Window Bars: Safety Device Or Deadly Trap?

Home Inspector with Diadem Property Inspections - Serving Southeast Michigan

Window Bars: Safety Device Or Deadly Trap?

window barsWindow bars are installed to prevent bad guys from entering a home or building, but they may also cause unintended consequences by slowing or preventing egress in an emergency.

People die every year in fires where escape is hindered by window bars, and according to the National Fire Protection Agency, these kind of deaths are on the rise.

Of course, the odds of being in a burglary or violent home invasion are perceived as a more likely risk than fire, so the bars keep going up.


The Advantages

  • They are a deterrent to potential burglars.
  • They provide a sense of security to building occupants.
  • They can prevent children from falling out of the window.

The Disadvantages

  • They can block the exit for occupants during an emergency, such as a fire. The occupants may feel secure from burglary, but they have severely limited their avenues of egress. Ironically, it is possible for occupants to become trapped behind window bars while trying to escape from an intruder who has managed to enter the building.
  • They can potentially block the entry point for firefighters.
  • Houses equipped with window bars can potentially decrease the home’s property value. Window bars can make a neighborhood appear insecure to potential home buyers.

Can You Have The Best Of Both Worlds? Security and Quick Egress?

In fact, the International Residential Code (IRC) mandates that basements and sleeping rooms should have at least one operable emergency escape and rescue opening. Windows equipped with bars and which are intended for emergency egress should have a quick-release mechanism installed.

Here's what the IRC requires for windows and a quick-release mechanism:

  • It should be accessible from the inside of the house.
  • It should not require a key or combination, since during an emergency, occupants may become too panicked or confused to remember the combination or where they put the key, or smoke may prevent access to the key or obscure view of the lock. 
  • It should not require any special tools, such as a screwdriver. 
  • The mechanism should be able to be operated with relatively little force. Children and the elderly should be strong enough to operate the release mechanism.  
  • Operation of the mechanism should not require special knowledge.

It is a good idea to test the release mechanism occasionally.  Even if the mechanism appears functional, it is possible that its ability to operate has become compromised by rust, paint, or some other factor. The last thing anyone wants is to be trapped during an emergency.

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Jason Channell     Twitter - Home Inspection LinkedIn Twitter - Home Inspection

Diadem Property Inspections
(888) 699-8710

Learn more:

Learn more:

Michigan Builder's License 2101198700
Environmental Solutions Association 3818 -- Certified Mold Inspector & Assessor, Certified Allergen Inspector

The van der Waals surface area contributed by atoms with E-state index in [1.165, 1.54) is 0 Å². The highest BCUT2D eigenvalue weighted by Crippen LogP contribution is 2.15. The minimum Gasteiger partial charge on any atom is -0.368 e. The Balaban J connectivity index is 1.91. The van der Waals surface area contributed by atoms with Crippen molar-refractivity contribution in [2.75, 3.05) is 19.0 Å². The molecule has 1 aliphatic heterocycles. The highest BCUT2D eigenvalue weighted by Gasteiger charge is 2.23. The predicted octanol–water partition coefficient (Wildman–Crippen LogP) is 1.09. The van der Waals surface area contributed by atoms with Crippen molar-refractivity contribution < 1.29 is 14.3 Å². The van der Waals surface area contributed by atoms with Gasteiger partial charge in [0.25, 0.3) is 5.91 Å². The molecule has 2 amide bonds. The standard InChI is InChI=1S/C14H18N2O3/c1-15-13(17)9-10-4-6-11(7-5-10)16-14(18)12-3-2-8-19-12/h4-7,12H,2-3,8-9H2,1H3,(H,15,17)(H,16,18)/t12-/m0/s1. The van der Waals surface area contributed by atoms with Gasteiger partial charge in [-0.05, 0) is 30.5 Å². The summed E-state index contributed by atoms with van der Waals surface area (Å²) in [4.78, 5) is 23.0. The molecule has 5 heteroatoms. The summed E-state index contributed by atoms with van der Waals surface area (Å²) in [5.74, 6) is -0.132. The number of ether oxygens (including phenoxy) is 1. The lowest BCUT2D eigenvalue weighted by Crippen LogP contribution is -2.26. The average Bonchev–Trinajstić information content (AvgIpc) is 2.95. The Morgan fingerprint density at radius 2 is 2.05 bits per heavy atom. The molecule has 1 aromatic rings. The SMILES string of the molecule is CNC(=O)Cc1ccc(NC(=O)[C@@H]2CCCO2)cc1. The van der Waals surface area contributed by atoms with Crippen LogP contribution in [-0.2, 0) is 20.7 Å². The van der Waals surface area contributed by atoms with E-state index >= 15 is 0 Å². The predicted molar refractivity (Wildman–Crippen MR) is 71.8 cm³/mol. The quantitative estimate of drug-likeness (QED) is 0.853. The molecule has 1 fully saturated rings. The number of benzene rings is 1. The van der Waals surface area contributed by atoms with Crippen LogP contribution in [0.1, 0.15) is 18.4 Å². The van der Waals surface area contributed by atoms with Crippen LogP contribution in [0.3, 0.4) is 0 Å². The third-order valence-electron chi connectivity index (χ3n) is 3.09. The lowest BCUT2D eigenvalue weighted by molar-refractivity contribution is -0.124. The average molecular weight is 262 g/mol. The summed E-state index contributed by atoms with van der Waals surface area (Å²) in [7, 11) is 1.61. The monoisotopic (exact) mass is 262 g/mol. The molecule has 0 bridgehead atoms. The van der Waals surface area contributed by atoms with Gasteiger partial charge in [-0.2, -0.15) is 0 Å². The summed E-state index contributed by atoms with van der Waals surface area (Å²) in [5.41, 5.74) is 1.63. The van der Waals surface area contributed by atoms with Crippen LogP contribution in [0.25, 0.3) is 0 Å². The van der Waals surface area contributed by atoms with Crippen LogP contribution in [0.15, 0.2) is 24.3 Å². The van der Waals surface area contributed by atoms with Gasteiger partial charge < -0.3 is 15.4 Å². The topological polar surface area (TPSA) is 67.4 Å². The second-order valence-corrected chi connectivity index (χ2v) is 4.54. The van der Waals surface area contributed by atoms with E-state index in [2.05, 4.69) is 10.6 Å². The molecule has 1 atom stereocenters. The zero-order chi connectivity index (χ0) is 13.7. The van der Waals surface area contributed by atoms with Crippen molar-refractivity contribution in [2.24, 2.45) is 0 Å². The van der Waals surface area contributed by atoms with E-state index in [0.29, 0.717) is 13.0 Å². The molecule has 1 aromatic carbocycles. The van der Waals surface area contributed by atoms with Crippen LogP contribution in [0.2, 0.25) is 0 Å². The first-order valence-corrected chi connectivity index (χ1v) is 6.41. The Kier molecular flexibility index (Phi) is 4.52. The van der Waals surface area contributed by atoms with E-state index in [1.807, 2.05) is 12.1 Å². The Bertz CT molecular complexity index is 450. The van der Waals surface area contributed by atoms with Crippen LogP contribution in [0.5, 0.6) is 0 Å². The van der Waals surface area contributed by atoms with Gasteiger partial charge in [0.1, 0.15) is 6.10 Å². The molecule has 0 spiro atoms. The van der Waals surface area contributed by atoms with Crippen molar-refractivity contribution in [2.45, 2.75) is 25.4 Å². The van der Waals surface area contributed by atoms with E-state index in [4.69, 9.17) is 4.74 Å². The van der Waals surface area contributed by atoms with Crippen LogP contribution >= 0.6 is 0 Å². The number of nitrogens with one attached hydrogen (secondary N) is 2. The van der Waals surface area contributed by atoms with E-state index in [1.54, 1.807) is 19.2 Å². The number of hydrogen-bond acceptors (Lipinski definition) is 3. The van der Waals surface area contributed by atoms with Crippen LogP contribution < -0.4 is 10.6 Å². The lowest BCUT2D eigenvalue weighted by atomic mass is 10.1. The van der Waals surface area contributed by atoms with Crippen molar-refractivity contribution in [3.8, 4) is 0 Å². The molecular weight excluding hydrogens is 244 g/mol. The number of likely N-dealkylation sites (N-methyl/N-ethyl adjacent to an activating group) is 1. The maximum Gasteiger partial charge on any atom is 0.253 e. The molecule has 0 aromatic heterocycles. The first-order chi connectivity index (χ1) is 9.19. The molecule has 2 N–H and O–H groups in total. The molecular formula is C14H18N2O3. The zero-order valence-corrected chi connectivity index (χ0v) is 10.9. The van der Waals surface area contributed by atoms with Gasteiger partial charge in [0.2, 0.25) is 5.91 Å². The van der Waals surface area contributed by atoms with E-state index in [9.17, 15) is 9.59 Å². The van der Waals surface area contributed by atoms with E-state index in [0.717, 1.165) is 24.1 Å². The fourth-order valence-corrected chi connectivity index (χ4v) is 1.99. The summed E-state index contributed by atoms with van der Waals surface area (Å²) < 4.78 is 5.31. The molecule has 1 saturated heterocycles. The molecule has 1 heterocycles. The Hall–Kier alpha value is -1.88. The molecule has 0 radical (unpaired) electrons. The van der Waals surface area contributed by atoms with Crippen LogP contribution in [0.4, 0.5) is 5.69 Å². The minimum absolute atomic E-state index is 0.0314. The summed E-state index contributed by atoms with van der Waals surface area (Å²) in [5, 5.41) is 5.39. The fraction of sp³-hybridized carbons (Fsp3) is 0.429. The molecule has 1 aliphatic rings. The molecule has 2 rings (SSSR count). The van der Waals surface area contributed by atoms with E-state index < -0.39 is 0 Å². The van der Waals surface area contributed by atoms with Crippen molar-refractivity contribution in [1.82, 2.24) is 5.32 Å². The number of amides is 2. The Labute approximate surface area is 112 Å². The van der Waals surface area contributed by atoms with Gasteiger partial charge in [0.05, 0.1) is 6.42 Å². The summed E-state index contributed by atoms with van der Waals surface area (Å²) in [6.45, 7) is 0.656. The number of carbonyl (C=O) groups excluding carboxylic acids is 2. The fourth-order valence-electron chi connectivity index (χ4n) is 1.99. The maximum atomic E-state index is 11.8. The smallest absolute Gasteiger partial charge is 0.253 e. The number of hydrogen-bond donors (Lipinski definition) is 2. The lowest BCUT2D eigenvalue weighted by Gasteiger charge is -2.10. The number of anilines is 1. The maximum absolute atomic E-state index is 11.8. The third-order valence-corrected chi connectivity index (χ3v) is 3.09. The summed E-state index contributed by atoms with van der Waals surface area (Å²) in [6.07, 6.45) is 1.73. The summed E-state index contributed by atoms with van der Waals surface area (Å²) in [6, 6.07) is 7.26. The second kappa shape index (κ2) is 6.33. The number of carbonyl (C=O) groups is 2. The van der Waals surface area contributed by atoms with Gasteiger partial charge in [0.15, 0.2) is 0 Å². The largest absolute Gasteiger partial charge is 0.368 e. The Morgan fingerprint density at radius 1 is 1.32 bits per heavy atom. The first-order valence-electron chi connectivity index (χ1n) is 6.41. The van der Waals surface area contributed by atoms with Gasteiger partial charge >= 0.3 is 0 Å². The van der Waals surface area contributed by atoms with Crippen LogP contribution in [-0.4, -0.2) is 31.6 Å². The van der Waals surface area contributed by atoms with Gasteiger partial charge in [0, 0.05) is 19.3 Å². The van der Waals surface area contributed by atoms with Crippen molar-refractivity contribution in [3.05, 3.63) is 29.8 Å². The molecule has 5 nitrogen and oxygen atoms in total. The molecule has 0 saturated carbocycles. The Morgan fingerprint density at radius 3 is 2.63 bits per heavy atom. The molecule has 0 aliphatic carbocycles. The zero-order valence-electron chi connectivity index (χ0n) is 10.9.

International Indoor Air Quality Commission CC1983 --  Indoor Environmental Certified Consultant



Re-Blogged 4 times:

Re-Blogged By Re-Blogged At
  1. Gary Coles (International Referrals) 01/09/2011 03:02 PM
  2. Maureen Fukumoto 01/09/2011 05:57 PM
  3. Dan Edward Phillips 01/10/2011 12:21 PM
  4. Dan Edward Phillips 09/12/2011 03:15 AM
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Liz Lockhart
Riverbend Realty, Cape Girardeau, MO - Cape Girardeau, MO
GRI, Cape Girardeau Real Estate

Wow, Jason~These are great points! Not long ago, I had an inspector suggest to my buyers that those large windows next to bathtubs should be safety glass or have some sort of barrier to protect a person taking a bath, who might slip and fall out of the window! The things we can learn from inspectors... Thanks.

Jan 09, 2011 02:42 PM #1
Gary Coles (International Referrals)
Venture Realty International - Las Vegas, NV
Latin America Real Estate

Jason, Great post. I hope that a lot of people see this. I am going to re-blog it and I hope that others do too. About 10 years ago in Las Vegas I started a project with the help of a local nonprofit to add quick release mechanisms to the windows in the area. With donations from my agents, some local businesses and contractors, we were able to aid many of the elderly and others who could not afford this vital safety feature.

Jan 09, 2011 02:58 PM #2
Keith Vermilyea
Home Buyers Marketing II, Inc. - Boise, ID

Jason, great advice regarding window bars.  I used to work in insurance claims and one of the most horrific claims I ever saw involved a house fire.  A grandmother had her grand kids over for a sleep-over and several of them were killed because they could not escape the house due to the bars on the windows.  People may think that a robbery is more likely but that isn't the point.  Possessions that are stolen can be replaced but people can't...

Jan 09, 2011 03:05 PM #3
Dan Edward Phillips
Dan Edward Phillips - Eureka, CA
Realtor and Broker/Owner

Good Morning Jason, excellent post. Security bars have their own set of safety issues. 

Jan 09, 2011 09:14 PM #4
Vickie McCartney
Maverick Realty - Owensboro, KY
Broker, Real Estate Agent Owensboro KY

Hi Jason~  I have never even thought of this.  Fires happen everyday and it would be horrible to be trapped by the same bars that are supposed to be keeping you from harm! 

Jan 10, 2011 12:31 PM #5
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